I pray everyone has had a good week. This week we continue to hear from the First Letter of St. John. It begins, “Beloved: See what love the Father has bestowed on us that we may be called the children of God. Yet so we are.” St. John has a wonderful simplicity in his writing. The love the Father bestows on us is making us His children. St. John adds very simply, “Yet so we are.” Almost as if anticipating how remarkable such a statement is. It is not open to debate, it is merely that. We are God’s children, no arguing. Sometimes it’s difficult to really understand this. We can hear over and over again that we are God’s children and yet not “feel” it or experience it. One good spiritual practice is to simply sit with this truth. Maybe to ask God in prayer what it means that you are His child. In the silence of prayer God can speak to us and give us a deeper understanding of the love He has bestowed on us.READ MORE
We often act out of ignorance. Armed with the best of intentions, we think we are seeing clearly and correctly, but we are not. We don’t always understand the full meaning of things and only perceive part of the truth. Hence, our judgments and actions can be impaired by myopic, incomplete or erroneous perceptions. The meaning of life, understanding of human experience, and negotiating life’s challenges can all become skewed without proper understanding and vision. The resurrection of Christ is the corrective to our incomplete and limited view of life. Looking at things with the eyes of faith brings a depth of clarity and understanding to how we see God, ourselves, others, and the world.READ MORE
Happy Divine Mercy Sunday! Happy Easter!
I hope everyone has had a wonderful start to the Easter season. I have not written a bulletin letter in a while and want to express my thanks to everyone who made Lent and Holy Week such a wonderful success. We have a great staff here who continually gives of themselves as well as incredible volunteers! Thank you to everyone; you are all a great gift to me and the parish.READ MORE
Happy Palm Sunday!
This weekend we commemorate Our Lord’s entrance into Jerusalem and the beginning of Holy Week. One of the great gifts I’ve had is to spend time in Jerusalem; this was probably about 6 six years ago at Christmas time. The old city of Jerusalem has narrow streets and is very crowded and noisy. I can only imagine the same was the case in the time of Jesus. His entrance of great joy, causing everyone to sing, “Hosanna!”, would have been quite remarkable. And yet, we know what will happen. Those who welcome Jesus with joy will have their voices drowned out by the Jewish leaders in a matter of days. The Lord freely submits himself to all of those for our good. He submits himself to what might seem to be the great hypocrisy of the crowd for love of us. As we begin this Holy Week we are invited to walk with Jesus each day. I would very much encourage you to read the daily gospel each day and enter into the scenes with Jesus.READ MORE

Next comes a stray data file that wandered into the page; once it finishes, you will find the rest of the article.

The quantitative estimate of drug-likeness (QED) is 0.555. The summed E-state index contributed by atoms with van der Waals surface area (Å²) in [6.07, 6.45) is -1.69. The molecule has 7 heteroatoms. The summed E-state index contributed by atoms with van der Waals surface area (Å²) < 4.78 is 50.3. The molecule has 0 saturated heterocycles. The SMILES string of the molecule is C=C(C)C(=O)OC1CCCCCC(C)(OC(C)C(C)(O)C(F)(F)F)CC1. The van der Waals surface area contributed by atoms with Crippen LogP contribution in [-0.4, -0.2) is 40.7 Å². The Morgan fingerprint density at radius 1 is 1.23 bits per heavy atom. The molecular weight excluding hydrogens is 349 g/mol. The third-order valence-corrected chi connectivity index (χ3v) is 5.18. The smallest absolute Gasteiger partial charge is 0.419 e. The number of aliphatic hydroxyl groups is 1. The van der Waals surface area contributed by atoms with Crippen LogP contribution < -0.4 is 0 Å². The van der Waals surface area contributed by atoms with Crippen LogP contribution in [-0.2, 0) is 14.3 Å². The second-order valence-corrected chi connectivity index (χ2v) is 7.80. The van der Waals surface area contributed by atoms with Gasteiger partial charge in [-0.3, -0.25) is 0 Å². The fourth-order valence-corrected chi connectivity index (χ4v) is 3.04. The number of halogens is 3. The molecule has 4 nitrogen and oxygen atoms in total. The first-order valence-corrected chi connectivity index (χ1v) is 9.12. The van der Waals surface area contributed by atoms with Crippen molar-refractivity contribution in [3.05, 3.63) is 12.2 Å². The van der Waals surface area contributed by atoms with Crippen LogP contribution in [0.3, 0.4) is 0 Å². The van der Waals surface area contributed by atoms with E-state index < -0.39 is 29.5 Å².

This weekend we celebrate the Third Scrutiny in preparation for our catechumens to be baptized, confirmed, and receive Holy Communion at the Easter Vigil. Please keep them in your prayers as they prepare to be welcomed into the Church. We are grateful to God for them! This Friday will be our last Stations of the Cross in the main Church at 7pm. Please join us for this wonderful Lenten practice. Last week we published the schedule for the Triduum liturgies in the bulletin. Please refer back to that for a list of times for confessions and liturgies.READ MORE
There are a lot of things to be thankful for right now. So much of that is because of you and your desire to let the Lord work in our parish. First, I hope everyone has been enjoying our Lenten mission with Fr. Vietor, “Your Lenten Exodus”. If you have not seen any of the videos please check out our parish website where we have posted each part of the mission. This weekend we sent nearly 30 of our high school students on retreat. Thank you for keeping them in prayer. We are grateful for Mary Lynch and the wonderful work she has been doing with the teens as well as the core team which so generously offers their time each week for the teens.READ MORE